As soon as Zac Crain got copies of his new book, he gave one to his son Isaac. Isaac hadn't read any of the manuscript while it was in progress, but Crain knew he needed to be one of the first people to see it in print.
I See You Big German, out now through Dallas publisher Deep Vellum, is an open letter from Crain to retired Mavericks' power forward Dirk Nowitzki that is as much about the author and Isaac as it is about basketball.
“I didn’t want to be someone who wrote a memoir, and I guess I kind of am now,” Crain says. “It’s the one instance where it makes sense, even though I really see it as me being a stand-in for other people. Still, there’s a lot of personal stuff in it, and I needed Isaac to see it as soon as it was out. I hadn’t really told him how far I was going to go with things.”
Crain, a longtime D Magazine writer and editor and former mayoral candidate, moved to Dallas in 1997, one year before the Big German. He wasn’t a basketball fanatic yet; he was mostly interested in music, a passion that served him well as this the Dallas Observer's music editor. He’d go out, smoke, drink, see a show, then return to an apartment where the shower constantly leaked and the posters barely clung to the walls.
To read I See You Big German is to get to know Crain and details like this. He imbues the book with a strong sense of place that will help readers far beyond Dallas envision how a man, a father and a city grew up alongside Dirk. Like writer Hanif Abdurraqib’s book about a Tribe Called Quest, Crain’s book is, in essence, a love letter that just wouldn’t have been the same if it came out while Dirk was still playing.
Crain toyed with the idea of writing about the basketball legend after the Mavericks won the NBA championship in 2011, but this time he had a collaborator he trusted. Will Evans, the director of Deep Vellum, had already published Crain’s Dallas photo book, and he let the writer do his thing.
“The team won the title, and I was with my son. It was almost too much to handle." – author Zac Crain
“I generally write 15,000 words to get four [thousand] that I like,” Crain says. “But this time, there wasn’t a whole lot that I tossed.”
He wrote the book longhand (a first for him) and, unlike his 2009 book about rocker Dimebag Darrell, he didn’t labor over it in the dead of night when he could clock a few hours of uninterrupted writing. That’s not to say the book was easy. At first, Crain struggled with just how personal he wanted to get.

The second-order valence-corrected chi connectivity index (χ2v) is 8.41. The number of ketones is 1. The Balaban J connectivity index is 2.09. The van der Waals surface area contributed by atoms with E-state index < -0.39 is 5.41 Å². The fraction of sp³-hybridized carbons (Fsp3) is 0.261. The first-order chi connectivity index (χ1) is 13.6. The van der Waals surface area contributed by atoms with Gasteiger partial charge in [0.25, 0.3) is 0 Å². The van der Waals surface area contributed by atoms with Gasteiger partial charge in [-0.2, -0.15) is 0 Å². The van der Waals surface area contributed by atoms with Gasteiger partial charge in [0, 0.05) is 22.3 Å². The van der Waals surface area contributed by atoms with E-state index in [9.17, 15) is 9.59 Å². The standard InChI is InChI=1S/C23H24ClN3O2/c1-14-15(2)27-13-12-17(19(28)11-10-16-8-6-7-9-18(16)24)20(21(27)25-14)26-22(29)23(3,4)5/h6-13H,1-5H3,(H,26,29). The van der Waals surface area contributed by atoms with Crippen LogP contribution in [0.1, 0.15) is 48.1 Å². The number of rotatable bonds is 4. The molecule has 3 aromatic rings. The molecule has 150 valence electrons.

“I didn’t know if people would care,” he says. “I asked myself, ‘How much of me should be in here? How much of me has to be in here?’”
Ultimately, Crain says he had to get over that hesitation and just write. The result is a book that includes plenty of deeply personal material but doesn’t delve too deep into every single hiccup of the writer’s life. For instance, he talks about his divorce but spares some details. Crain keeps the focus squarely on the eponymous German and the impact he made over the course of 21 years. However, one figure from the book looms arguably as large as the 7-foot NBA player: the writer’s son.
Isaac, Crain and the game of basketball have always been intriguingly intertwined. Isaac was almost born the same day LeBron James played in Dallas the first time, but instead, he was born on 4/1. Dirk’s number, of course, is 41. Crain has also coached Isaac’s basketball team. But most important, father and son have been side by side during some of the Mavericks’ most important moments, including that championship win in 2011. Crain has a picture of him and his son from the night the Mavs defeated the Miami Heat, and in the blurry shot, he and his son are frozen in a moment of elation. Crain is clutching his son as a young Isaac raises a fist to the sky, not unlike the triumphant, post-game pose struck by the Big German on that fateful summer day 10 years ago.
“Everything good was tied up in that moment,” Crain says, reflecting on the win and the photo. “The team won the title, and I was with my son. It was almost too much to handle, and it was one of those moments where you don’t know what to say.”
Yet he found his words. A decade later, he has penned a 250-page letter that tells readers exactly how that and so many other moments felt, and some of the best parts of the book include Isaac. That’s another reason why Crain wanted his son to be one of the first to read it: He had to know what he thought.
“I sat there while he read it, and he got pretty emotional,” Crain says. “It was funny; he kind of made a joke, like, ‘I can’t believe I’m crying here.’”
Crain, who says he is “not a huge crier,” felt himself choking up a little bit, too.
“But I held it together,” he says. “I was just really glad he liked it.”